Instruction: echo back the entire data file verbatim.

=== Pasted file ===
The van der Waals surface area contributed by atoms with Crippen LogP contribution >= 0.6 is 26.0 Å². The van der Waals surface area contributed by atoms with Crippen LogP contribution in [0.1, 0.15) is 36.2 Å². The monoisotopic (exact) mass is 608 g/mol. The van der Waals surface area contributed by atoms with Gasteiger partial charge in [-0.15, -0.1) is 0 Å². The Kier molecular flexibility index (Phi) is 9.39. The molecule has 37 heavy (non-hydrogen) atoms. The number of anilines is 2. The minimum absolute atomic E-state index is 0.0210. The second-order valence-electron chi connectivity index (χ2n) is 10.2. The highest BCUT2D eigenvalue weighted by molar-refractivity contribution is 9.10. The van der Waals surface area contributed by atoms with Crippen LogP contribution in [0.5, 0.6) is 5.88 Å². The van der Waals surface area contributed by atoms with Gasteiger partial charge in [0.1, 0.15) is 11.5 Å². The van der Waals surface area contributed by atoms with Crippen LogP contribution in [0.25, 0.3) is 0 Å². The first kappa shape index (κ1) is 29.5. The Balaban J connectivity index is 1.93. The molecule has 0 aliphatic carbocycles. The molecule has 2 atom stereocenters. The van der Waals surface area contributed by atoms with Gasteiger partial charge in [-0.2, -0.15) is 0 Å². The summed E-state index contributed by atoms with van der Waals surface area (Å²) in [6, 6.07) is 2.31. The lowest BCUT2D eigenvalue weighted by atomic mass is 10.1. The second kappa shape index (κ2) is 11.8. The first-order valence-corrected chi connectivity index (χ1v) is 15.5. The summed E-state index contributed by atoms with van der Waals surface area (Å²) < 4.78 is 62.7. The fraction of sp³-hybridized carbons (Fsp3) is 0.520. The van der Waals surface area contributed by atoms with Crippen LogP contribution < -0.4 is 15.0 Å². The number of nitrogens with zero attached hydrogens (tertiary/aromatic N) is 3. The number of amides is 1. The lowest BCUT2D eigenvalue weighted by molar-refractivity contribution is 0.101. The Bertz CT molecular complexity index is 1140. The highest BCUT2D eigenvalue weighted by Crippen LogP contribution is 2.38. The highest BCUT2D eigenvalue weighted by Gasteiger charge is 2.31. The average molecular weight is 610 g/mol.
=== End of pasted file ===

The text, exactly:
The van der Waals surface area contributed by atoms with Crippen LogP contribution >= 0.6 is 26.0 Å². The van der Waals surface area contributed by atoms with Crippen LogP contribution in [0.1, 0.15) is 36.2 Å². The monoisotopic (exact) mass is 608 g/mol. The van der Waals surface area contributed by atoms with Gasteiger partial charge in [-0.15, -0.1) is 0 Å². The Kier molecular flexibility index (Phi) is 9.39. The molecule has 37 heavy (non-hydrogen) atoms. The number of anilines is 2. The minimum absolute atomic E-state index is 0.0210. The second-order valence-electron chi connectivity index (χ2n) is 10.2. The highest BCUT2D eigenvalue weighted by molar-refractivity contribution is 9.10. The van der Waals surface area contributed by atoms with Crippen LogP contribution in [0.5, 0.6) is 5.88 Å². The van der Waals surface area contributed by atoms with Gasteiger partial charge in [0.1, 0.15) is 11.5 Å². The van der Waals surface area contributed by atoms with Crippen LogP contribution in [0.25, 0.3) is 0 Å². The first kappa shape index (κ1) is 29.5. The Balaban J connectivity index is 1.93. The molecule has 0 aliphatic carbocycles. The molecule has 2 atom stereocenters. The van der Waals surface area contributed by atoms with Gasteiger partial charge in [-0.2, -0.15) is 0 Å². The summed E-state index contributed by atoms with van der Waals surface area (Å²) in [6, 6.07) is 2.31. The lowest BCUT2D eigenvalue weighted by atomic mass is 10.1. The second kappa shape index (κ2) is 11.8. The first-order valence-corrected chi connectivity index (χ1v) is 15.5. The summed E-state index contributed by atoms with van der Waals surface area (Å²) < 4.78 is 62.7. The fraction of sp³-hybridized carbons (Fsp3) is 0.520. The van der Waals surface area contributed by atoms with Crippen LogP contribution < -0.4 is 15.0 Å². The number of nitrogens with zero attached hydrogens (tertiary/aromatic N) is 3. The number of amides is 1. The lowest BCUT2D eigenvalue weighted by molar-refractivity contribution is 0.101. The Bertz CT molecular complexity index is 1140. The highest BCUT2D eigenvalue weighted by Crippen LogP contribution is 2.38. The highest BCUT2D eigenvalue weighted by Gasteiger charge is 2.31. The average molecular weight is 610 g/mol.